Having a great design and building excellent user experience for your site visitors is essential to survive in the jungle of the world wide web. However, one of the elements people forget about is technical SEO which needs to be fulfilled. 404 Errors is one element which needs to be taken care of.
Is it the developer or marketer who needs to take care of 404 errors? Well, the answer might not be easy to give, although we are talking here about our SEO it might be the marketer.
If you are operating a blog and support guest posts and links to your partners and pages of interest you run always in danger that their page is not operating anymore. The result, your blog is linking to a dead end, a 404 error is the result. In the return it could also happen to you, you updated a page, changed the slug which results in 404 errors on your site.
So how to overcome the challenge of dying sites or pages?
Our Skillz Middle East blog is running on WordPress, here you can install plug-ins which help you to make sure all your links are still working. Also, they let you know which pages your visitors are searching for. You can install a redirection plug-in, and broken link checker which can help to keep your site clean. But let us understand more about 404 errors.
A 404 error is a standard response code that Implies a web browser has reached a page that’s no longer available. Also called a broken link or dead link. It typically displays any of the following: 404 page not found, 404 not found, error 404 or error 404 not found.
What is the reason why a page could be broken?
- The page was deleted from the website
- The user has typed in the URL Incorrectly
- The link was Incorrect or misspelled
- The page was moved and was not redirected accordingly
- The website Itself no longer exists
What happens when your site has a lot of 404 pages?
Visitors may have a bad user experience and not go back to your site. They may immediately leave the site and perform another search or may leave the page and look at an irrelevant or non-converting page. Potentially leave the browser and stop searching altogether or try to reload the page. In the best-case scenario, they reach out to you and contact you directly.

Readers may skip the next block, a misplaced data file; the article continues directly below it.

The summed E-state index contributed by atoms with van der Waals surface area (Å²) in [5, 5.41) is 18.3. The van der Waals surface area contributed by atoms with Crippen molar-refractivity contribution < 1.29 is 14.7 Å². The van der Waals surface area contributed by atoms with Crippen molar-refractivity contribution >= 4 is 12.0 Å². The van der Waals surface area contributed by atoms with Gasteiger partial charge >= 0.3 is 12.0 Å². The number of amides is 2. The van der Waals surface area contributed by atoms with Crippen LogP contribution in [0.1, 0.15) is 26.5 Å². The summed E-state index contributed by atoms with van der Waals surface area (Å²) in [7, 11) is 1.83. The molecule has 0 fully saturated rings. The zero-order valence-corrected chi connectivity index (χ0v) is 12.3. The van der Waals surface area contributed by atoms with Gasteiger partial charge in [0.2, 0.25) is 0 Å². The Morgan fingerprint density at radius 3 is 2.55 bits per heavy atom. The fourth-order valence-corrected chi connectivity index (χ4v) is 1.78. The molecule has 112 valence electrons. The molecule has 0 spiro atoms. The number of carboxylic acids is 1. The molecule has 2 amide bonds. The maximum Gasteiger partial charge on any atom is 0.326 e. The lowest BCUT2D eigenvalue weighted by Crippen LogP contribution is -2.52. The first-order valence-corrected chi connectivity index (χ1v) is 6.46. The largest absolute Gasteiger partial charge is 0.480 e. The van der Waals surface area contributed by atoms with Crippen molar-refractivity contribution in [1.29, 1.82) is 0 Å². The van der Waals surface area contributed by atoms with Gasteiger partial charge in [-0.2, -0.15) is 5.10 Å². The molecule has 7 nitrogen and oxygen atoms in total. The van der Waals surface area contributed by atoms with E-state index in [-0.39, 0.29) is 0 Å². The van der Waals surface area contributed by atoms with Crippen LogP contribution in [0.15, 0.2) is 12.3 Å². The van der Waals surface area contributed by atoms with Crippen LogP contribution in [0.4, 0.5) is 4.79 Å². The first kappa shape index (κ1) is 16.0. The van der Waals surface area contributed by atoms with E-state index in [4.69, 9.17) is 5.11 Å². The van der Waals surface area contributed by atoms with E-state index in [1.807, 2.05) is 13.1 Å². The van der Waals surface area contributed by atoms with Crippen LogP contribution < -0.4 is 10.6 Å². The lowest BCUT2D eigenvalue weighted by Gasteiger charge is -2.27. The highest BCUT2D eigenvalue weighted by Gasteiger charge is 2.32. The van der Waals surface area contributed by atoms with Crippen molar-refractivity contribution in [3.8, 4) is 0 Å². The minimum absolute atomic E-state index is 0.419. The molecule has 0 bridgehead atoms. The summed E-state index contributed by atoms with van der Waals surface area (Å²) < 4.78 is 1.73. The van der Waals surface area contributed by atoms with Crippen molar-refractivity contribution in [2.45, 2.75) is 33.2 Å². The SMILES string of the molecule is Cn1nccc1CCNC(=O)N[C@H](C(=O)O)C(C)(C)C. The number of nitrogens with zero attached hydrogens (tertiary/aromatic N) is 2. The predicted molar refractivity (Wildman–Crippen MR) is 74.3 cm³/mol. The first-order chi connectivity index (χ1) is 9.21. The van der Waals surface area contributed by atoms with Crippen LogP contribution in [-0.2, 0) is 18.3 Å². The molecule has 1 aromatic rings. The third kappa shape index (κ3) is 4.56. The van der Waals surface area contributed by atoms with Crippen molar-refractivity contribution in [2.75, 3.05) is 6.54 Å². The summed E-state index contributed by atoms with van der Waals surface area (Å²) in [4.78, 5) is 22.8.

How does it affect your Site?
We can for sure say, your SEO will not perform very well. Your bounce rate and site visit time will drop. The link to that page will no longer be of value to the whole site. The site will lose authority and brand value. Search spiders will waste time crawling your site and affect performance. In general search engines will give you a bad reputation and you will lose significant traffic.
What are possible solutions to avoid this pitfall?
Recreate the page and retain the old URL or redirect if it was just accidentally deleted. If relevant create a 301 redirect for pages that are important for your business and bring a lot of links to relevant pages. Make sure you reach out to the site that gave you links to update or remove the links. You can design a custom 404 page that would keep visitors longer on your site or help them find what they’re looking for. Furthermore, you can use 410 code for pages that are no longer relevant and have no links.
Which tools can help to Find and Fix 404 Errors?
If you are not running a CMS solution which comes with a potential toolkit you have other options. Check Google Analytics who will tell you about your 404 pages. Similar to Google Analytics you can use Ahrefs. More advanced tools are ScreamingFrog, Raventools, Dead link Checker or W3C link Checker.
Read the gifographic below from Spiralytics, who compiled all information into an engaging infographic.